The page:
Article: article from journal or magazin.
Improving spatial predictions of taxonomic, functional and phylogenetic diversity
Journal of Ecology
In this study, we compare two community modelling approaches to determine their ability to predict the taxonomic, functional and phylogenetic properties of plant assemblages along a broad elevation gradient and at a fine resolution. The first method is the standard stacking individual species distribution modelling (SSDM) approach, which applies a simple environmental filter to predict species assemblages. The second method couples the SSDM and macroecological modelling (MEMSSDM-MEM) approaches to impose a limit on the number of species co-occurring at each site. Because the detection of diversity patterns can be influenced by different levels of phylogenetic or functional trees, we also examine whether performing our analyses from broad to more exact structures in the trees influences the performance of the two modelling approaches when calculating diversity indices. We found that coupling the SSDM with the MEM improves the overall predictions for the three diversity facets compared with those of the SSDM alone. The accuracy of the SSDM predictions for the diversity indices varied greatly along the elevation gradient, and when considering broad to more exact structure in the functional and phylogenetic trees, the SSDM-MEM predictions were more stable. SSDM-MEM moderately but significantly improved the prediction of taxonomic diversity, which was mainly driven by the corrected number of predicted species. The performance of both modelling frameworks increased when predicting the functional and phylogenetic diversity indices. In particular, fair predictions of the taxonomic composition by SSDM-MEM led to increasingly accurate predictions of the functional and phylogenetic indices, suggesting that the compositional errors were associated with species that were functionally or phylogenetically close to the correct ones; however, this did not always hold for the SSDM predictions.Synthesis. In this study, we tested the use of a recently published approach that couples species distribution and macroecological models to provide the first predictions of the distribution of multiple facets of plant diversity: taxonomic, functional and phylogenetic. Moderate but significant improvements were obtained; thus, our results open promising avenues for improving our ability to predict the different facets of biodiversity in space and time across broad environmental gradients when functional and phylogenetic information is available.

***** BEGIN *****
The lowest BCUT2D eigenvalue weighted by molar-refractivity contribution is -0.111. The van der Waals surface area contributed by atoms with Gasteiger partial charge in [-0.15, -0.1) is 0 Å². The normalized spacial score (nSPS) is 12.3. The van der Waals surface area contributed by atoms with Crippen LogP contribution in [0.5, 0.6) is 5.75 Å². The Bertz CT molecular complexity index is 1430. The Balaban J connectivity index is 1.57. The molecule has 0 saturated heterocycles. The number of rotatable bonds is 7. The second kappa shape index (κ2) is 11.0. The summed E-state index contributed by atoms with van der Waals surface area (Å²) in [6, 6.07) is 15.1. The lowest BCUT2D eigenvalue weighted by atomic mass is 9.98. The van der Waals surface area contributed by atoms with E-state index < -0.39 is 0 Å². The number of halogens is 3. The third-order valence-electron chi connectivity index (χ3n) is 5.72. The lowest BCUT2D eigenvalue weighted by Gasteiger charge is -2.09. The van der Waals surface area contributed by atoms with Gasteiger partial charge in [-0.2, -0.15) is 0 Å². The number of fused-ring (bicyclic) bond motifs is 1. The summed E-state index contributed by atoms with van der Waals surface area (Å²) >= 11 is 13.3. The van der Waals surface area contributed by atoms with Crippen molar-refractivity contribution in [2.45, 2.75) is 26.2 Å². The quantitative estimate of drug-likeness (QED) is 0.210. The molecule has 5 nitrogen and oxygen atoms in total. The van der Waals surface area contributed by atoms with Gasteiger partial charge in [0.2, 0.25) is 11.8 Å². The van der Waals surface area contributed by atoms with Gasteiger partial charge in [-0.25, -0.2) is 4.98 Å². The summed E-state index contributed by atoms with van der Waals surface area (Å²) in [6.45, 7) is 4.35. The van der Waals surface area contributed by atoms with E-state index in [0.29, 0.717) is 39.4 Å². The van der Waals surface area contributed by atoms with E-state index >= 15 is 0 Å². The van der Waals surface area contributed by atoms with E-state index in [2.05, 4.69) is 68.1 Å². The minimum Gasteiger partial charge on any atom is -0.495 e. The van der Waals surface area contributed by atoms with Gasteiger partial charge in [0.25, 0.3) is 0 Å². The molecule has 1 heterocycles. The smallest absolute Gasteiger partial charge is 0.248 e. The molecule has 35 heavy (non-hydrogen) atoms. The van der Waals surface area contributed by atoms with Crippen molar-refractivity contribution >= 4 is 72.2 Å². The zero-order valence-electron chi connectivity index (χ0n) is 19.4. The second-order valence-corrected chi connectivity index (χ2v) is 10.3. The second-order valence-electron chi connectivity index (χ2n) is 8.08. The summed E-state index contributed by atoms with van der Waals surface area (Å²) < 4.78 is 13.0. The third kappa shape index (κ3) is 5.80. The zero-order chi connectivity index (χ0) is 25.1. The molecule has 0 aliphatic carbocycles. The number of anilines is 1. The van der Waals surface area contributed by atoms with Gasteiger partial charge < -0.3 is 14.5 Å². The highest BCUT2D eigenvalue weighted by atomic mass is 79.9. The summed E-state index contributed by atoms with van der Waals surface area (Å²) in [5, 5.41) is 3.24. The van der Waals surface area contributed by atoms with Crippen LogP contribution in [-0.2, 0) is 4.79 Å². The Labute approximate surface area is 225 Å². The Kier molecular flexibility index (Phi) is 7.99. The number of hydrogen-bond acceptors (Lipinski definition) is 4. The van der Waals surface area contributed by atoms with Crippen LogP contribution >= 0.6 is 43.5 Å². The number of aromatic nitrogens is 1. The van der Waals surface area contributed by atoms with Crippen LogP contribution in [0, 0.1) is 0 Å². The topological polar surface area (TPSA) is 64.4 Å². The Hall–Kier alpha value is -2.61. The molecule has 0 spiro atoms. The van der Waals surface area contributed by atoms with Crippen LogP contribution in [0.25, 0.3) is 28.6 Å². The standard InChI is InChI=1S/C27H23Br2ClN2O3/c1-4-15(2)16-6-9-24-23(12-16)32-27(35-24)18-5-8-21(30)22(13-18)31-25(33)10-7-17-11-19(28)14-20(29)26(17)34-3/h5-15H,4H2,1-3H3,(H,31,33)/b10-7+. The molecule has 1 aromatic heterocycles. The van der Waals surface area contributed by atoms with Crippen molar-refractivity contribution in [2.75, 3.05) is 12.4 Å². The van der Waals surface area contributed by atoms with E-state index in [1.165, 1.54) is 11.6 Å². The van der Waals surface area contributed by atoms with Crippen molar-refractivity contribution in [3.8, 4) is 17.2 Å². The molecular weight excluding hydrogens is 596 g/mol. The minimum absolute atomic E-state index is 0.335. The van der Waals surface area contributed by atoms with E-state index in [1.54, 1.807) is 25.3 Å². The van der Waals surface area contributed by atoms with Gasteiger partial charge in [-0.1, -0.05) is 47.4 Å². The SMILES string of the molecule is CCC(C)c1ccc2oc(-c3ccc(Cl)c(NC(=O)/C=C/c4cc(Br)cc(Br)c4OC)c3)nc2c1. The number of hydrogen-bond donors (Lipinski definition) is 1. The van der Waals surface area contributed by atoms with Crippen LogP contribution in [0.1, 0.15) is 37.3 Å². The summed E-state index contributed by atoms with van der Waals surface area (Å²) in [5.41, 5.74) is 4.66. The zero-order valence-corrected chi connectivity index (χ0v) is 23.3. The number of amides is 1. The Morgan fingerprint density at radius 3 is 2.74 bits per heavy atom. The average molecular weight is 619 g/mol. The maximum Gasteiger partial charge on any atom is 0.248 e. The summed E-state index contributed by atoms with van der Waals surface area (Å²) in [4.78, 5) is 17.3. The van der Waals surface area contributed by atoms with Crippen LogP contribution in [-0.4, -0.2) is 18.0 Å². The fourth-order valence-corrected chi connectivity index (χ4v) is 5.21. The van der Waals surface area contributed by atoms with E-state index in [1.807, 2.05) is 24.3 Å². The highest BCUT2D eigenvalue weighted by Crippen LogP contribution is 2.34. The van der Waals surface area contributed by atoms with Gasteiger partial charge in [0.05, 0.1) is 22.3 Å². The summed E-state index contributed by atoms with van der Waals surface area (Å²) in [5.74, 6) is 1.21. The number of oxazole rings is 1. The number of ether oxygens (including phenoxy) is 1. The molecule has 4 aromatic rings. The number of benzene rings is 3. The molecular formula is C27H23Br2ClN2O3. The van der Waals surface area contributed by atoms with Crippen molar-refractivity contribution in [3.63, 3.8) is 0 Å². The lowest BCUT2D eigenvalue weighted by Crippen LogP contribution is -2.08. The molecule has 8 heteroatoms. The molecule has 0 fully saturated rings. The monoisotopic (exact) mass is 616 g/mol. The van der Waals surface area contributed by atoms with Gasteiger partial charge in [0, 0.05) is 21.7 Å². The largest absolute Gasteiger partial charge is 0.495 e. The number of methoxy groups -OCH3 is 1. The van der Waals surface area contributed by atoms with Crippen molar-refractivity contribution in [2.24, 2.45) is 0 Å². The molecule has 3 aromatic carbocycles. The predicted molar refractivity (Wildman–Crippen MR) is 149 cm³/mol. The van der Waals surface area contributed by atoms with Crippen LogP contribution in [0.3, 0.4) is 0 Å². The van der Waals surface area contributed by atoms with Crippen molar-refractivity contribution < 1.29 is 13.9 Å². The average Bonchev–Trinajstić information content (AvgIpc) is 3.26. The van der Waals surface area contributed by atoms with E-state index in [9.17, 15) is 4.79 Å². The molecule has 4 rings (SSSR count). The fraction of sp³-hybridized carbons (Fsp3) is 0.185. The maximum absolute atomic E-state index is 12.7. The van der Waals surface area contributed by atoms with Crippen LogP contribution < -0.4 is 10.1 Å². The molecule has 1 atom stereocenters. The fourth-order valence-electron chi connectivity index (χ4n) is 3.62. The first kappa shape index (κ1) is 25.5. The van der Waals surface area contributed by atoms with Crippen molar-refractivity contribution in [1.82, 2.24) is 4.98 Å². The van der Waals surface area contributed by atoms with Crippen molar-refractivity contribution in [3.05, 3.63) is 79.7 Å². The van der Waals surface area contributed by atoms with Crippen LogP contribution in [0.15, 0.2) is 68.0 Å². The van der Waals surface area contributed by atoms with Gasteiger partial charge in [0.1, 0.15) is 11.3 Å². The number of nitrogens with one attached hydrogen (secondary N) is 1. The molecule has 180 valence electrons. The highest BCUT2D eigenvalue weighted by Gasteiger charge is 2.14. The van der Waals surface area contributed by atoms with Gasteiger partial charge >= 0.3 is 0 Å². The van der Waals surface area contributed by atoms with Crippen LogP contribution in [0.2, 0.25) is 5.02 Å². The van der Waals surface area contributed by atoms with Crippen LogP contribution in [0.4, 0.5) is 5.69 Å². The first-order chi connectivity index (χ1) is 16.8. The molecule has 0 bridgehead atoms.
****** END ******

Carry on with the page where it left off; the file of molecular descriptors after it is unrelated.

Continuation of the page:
assemblage modelling, ecological assembly rules, macroecological models, similarity effect, SOrensen dissimilarity index, stacked species distribution models, vegetation
Web of science
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